Skip to main content /US /US


Rumsfeld: No decision on American Taliban

Walker was among Taliban prisoners who surrendered at Mazar-e Sharif.  

WASHINGTON (CNN) -- An American captured after fighting with the Taliban will have "all the rights he is due" in military custody, Defense Secretary Donald Rumsfeld said Tuesday.

John Walker, 20, was among a group of 80 fighters who surrendered last week after an uprising of Taliban prisoners of war outside Mazar-e Sharif. Rumsfeld said he had simply not gotten around to thinking about what Walker's status should be.

"We are looking at the various options at the present, and at that point where we've made a decision as to what we intend to do with him, we'll certainly let the appropriate people know," he said.

"You can be certain he will have all the rights he is due."

Walker suffered a bullet wound and was hit by shrapnel during the Taliban revolt at Mazar-e Sharif that left hundreds of Taliban and al Qaeda fighters and a CIA operative dead.

He was in the custody of U.S. Special Forces in Afghanistan, military officials at the U.S. Central Command in Tampa, Florida, told CNN.

CNN's Rusty Dornin says 20-year-old John Walker left northern California and wound up in a training camp run by Osama bin Laden (December 3)

Play video
(QuickTime, Real or Windows Media)
CNN Access: Father hopes U.S. will show mercy 
Attack on America
 CNN NewsPass Video 
Agencies reportedly got hijack tips in 1998
Intelligence intercept led to Buffalo suspects
Report cites warnings before 9/11
Timeline: Who Knew What and When?
Interactive: Terror Investigation
Terror Warnings System
Most wanted terrorists
What looks suspicious?
In-Depth: America Remembers
In-Depth: Terror on Tape
In-Depth: How prepared is your city?
On the Scene: Barbara Starr: Al Qaeda hunt expands?
On the Scene: Peter Bergen: Getting al Qaeda to talk

Walker, an American convert to Islam, said told CNN he joined the Taliban about six months ago -- before the September 11 terrorist attacks that led to the U.S. war in Afghanistan.

Walker's father, Frank Lindh, told CNN Tuesday his son used bad judgment in supporting the Taliban, but he "is not a traitor."

"John was there before the United States got involved, and he got caught up in something shouldn't have been caught up in," Lindh said. "But he didn't do anything wrong. He didn't go to make war against his own country."

Asked whether he considered Walker a traitor, Rumsfeld said he had drawn no conclusions.

Speaking Monday night on CNN's "Larry King Live," Lindh described his son as "a good boy" to whom he wants to give a hug "and maybe a little kick in the butt."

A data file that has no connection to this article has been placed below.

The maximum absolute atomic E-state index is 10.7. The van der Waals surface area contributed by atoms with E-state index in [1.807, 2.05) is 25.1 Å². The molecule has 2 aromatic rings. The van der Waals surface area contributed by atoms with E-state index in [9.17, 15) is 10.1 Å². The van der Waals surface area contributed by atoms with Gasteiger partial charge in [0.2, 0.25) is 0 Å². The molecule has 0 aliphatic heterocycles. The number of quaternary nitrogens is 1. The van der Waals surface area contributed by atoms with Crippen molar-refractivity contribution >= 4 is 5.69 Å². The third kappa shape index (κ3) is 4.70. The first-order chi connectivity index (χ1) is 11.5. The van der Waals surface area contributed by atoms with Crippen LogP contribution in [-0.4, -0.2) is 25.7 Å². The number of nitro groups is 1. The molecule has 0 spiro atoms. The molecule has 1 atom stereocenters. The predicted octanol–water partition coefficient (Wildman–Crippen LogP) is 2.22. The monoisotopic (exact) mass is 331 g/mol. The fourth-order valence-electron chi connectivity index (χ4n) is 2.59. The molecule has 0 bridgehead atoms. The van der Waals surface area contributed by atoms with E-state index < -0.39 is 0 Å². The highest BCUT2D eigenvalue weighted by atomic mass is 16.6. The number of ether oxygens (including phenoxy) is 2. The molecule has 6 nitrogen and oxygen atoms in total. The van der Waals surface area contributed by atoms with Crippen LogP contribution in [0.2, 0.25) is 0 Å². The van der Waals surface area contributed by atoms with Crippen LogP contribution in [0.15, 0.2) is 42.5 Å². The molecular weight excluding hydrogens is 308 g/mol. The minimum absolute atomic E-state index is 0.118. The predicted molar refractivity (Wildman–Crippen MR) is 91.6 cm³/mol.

Lindh expressed support for the U.S. effort to support the Northern Alliance and root out suspected terrorist leader Osama bin Laden.

Lindh said his son was not fundamentally changed by his religious conversion, but some tension entered the relationship in October 2000 after the bombing of the USS Cole in Yemen killed 17 sailors.

Walker told his father he felt U.S. military forces had no business being in Yemen.

"I had a different point of view," Lindh said, noting he considered the disagreement to be "a healthy father-son debate."

Over the weekend, while in an Afghan hospital, Walker told a journalist he supported the September 11 attacks.

Lindh told CNN he believes his son was under extreme duress when he made the comments.

"Yes he did say that, but he was disoriented," Lindh said.

"He had just come out of this basement of this prison where he went through an ordeal that you and I could hardly imagine, with grenades coming down ... bombs exploding and men dying all around him."

He questioned whether his son would hold such a view in the long run, after he recovers from the ordeal.

Lindh said his son converted to Islam at age 16 after reading about the conversion of Malcolm X, the U.S. black Muslim leader.

Walker graduated from an alternative high school in the San Francisco area soon afterward and began attending a mosque. At age 17, he moved to Yemen where he spent a year studying Arabic and Islam, Lindh said.

Lindh says he has hired a lawyer to help represent his son.  

Lindh last saw his son in November 2000, before Walker traveled to Pakistan to study in a mosque. Last May, Walker told his father he was going to spend the summer in the mountains where it would be cooler.

That was the last contact anyone in his family had with him. "We've been waiting and hoping and praying to hear some word from him," Lindh said.

It was during this time that Walker apparently became acquainted with the Taliban movement.

"I started reading some of the literature of their scholars and the history of the movement, and my heart became attached to them," Walker told CNN.

When the U.S. bombardment began October 7, he was fighting in northern Afghanistan, near Takhar.

The opposition Northern Alliance, backed by U.S. air power, began pushing back Taliban forces in early November, and Walker and his comrades retreated to Konduz before surrendering at Mazar-e Sharif.

Walker is not the only Western volunteer among the Taliban's ranks. At least two British Muslims were reported killed fighting with the Islamic militia in October. Rumsfeld said it is possible there other Americans had joined al Qaeda or the Taliban.

"What I know is that a couple of others have contended they are Americans. Whether they are Americans and where they may be, I don't know," Rumsfeld said.

The State Department confirmed Walker is a citizen by checking passport records and said it was trying to get in touch with Walker's mother, who is listed as an emergency contact on his passport.

-- CNN Correspondent Rusty Dornin and Writer Matt Smith contributed to this report.


See related sites about US
Note: Pages will open in a new browser window
External sites are not endorsed by CNN Interactive.



Back to the top